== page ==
9. QoT 9

    Ah, but Michael, isn’t it so very, very telling that they’re only willing to talk about a country-long cycleway for tourism, as opposed to building cycleways and bike lanes throughout the country for commuters and people who are already here?

  10. Roger Harper 10

    Who purchased the blooming run down railways back at an exorbitant price? Short memories on this site.

  11. The railways have real economic value. The cycleway, while something I and a few other would enjoy, doesn’t.

    If we want to boost cycling (and we should), it’s with cycleways in cities, not in the middle of nowhere.

  12. RedLogix 12

    Roger,

    Who purchased the blooming run down railways back at an exorbitant price?

    Try informing yourself about what happened. I could supply a link, but the facts were that it was a very protracted hard-nosed negotiation over 18 months.

    Toll’s asking price was $1 billion… at least twice the book value, but they held out because they knew there was no other possibly buyer and they were not especially in any need to sell. Indeed they more or less held the upper hand, because the alternative to not selling was to continue being happily subsidised by the taxpayer via the ongoing funding being pumped into the SOE OnTrack.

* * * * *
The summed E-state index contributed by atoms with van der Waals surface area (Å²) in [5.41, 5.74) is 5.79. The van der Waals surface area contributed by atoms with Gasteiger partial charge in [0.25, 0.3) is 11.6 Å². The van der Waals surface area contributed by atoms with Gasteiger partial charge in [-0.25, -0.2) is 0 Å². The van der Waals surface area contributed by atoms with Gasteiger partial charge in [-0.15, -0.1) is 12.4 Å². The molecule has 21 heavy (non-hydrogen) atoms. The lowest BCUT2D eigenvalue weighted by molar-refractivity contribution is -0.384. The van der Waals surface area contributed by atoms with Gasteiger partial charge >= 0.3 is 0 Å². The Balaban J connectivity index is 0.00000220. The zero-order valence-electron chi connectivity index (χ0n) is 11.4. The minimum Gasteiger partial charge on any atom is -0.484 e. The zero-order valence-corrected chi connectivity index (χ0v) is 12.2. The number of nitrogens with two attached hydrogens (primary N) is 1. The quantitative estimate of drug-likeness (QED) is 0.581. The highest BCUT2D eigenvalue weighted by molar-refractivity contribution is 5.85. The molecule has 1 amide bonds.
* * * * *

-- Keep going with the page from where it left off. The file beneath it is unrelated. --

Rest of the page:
Cullen started under $500m and after a long battle they settled at $665m. (Not the $2.7b that the well named vidiot claimed yesterday). The whole notion of a market price is pretty tenuous in a market where there is only one possible sale, from one possible vendor to one possible purchasor. But these numbers suggest that Dr Cullen came out on the somewhat better end of the deal.

    As for the ongoing money needed to repair a rail system stripped and raped under nearly two decades of private ownership…. why not bring yourself to correctly assign the true responsibility for that act of economic sabotage?

  13. deemac 13

    thanks for this clever post – and the reminder of Lewis Carroll’s genius

  14. BeShakey 14

    Also interesting to note that few of those that complain now about the price paid to get KiwiRail back are so interested in the price when they were sold. Better to focus on what can be privatised now than focus on the failings of everything that was privatised the last time the Nats got a chance.

  15. KD 15

    Have a look at the sheer numbers of bicycle tourists in europe and maybe that will give you an indication of what they’re aiming at.

    its a sound idea, just the numbers dont add up yet. but thats all it is at this stage, an idea.

    dont forget about other things that may spring up as a result of the cyclepath – motels nearby for cycle tourists?

    NZ is a beautiful country and the more we can promote access to the remote areas the better.